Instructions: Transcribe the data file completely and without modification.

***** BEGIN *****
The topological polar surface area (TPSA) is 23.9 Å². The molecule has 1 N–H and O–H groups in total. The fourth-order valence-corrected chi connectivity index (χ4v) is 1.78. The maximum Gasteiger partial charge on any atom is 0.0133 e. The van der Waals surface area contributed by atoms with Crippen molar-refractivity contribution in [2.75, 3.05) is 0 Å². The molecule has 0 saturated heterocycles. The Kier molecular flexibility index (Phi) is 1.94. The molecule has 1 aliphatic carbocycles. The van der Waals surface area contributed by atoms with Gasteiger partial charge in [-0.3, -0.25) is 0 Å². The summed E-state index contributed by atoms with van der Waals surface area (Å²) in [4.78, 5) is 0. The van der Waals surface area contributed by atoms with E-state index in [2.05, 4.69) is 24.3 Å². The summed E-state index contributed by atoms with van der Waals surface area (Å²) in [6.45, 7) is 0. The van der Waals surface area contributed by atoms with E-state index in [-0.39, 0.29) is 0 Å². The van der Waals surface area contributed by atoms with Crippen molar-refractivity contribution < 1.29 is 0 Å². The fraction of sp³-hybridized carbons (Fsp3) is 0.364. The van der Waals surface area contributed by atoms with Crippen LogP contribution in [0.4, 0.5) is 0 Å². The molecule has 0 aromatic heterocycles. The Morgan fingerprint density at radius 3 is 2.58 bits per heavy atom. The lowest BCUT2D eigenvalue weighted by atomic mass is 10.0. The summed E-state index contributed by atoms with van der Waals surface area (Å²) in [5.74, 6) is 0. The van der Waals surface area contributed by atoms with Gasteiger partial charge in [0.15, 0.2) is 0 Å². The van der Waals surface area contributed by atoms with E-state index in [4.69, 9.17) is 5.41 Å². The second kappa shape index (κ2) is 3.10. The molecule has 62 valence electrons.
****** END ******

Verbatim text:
The topological polar surface area (TPSA) is 23.9 Å². The molecule has 1 N–H and O–H groups in total. The fourth-order valence-corrected chi connectivity index (χ4v) is 1.78. The maximum Gasteiger partial charge on any atom is 0.0133 e. The van der Waals surface area contributed by atoms with Crippen molar-refractivity contribution in [2.75, 3.05) is 0 Å². The molecule has 0 saturated heterocycles. The Kier molecular flexibility index (Phi) is 1.94. The molecule has 1 aliphatic carbocycles. The van der Waals surface area contributed by atoms with Gasteiger partial charge in [-0.3, -0.25) is 0 Å². The summed E-state index contributed by atoms with van der Waals surface area (Å²) in [4.78, 5) is 0. The van der Waals surface area contributed by atoms with E-state index in [2.05, 4.69) is 24.3 Å². The summed E-state index contributed by atoms with van der Waals surface area (Å²) in [6.45, 7) is 0. The van der Waals surface area contributed by atoms with E-state index in [-0.39, 0.29) is 0 Å². The van der Waals surface area contributed by atoms with Crippen molar-refractivity contribution < 1.29 is 0 Å². The fraction of sp³-hybridized carbons (Fsp3) is 0.364. The van der Waals surface area contributed by atoms with Crippen LogP contribution in [0.4, 0.5) is 0 Å². The molecule has 0 aromatic heterocycles. The Morgan fingerprint density at radius 3 is 2.58 bits per heavy atom. The lowest BCUT2D eigenvalue weighted by atomic mass is 10.0. The summed E-state index contributed by atoms with van der Waals surface area (Å²) in [5.74, 6) is 0. The van der Waals surface area contributed by atoms with Gasteiger partial charge in [0.15, 0.2) is 0 Å². The van der Waals surface area contributed by atoms with E-state index in [4.69, 9.17) is 5.41 Å². The second kappa shape index (κ2) is 3.10. The molecule has 62 valence electrons.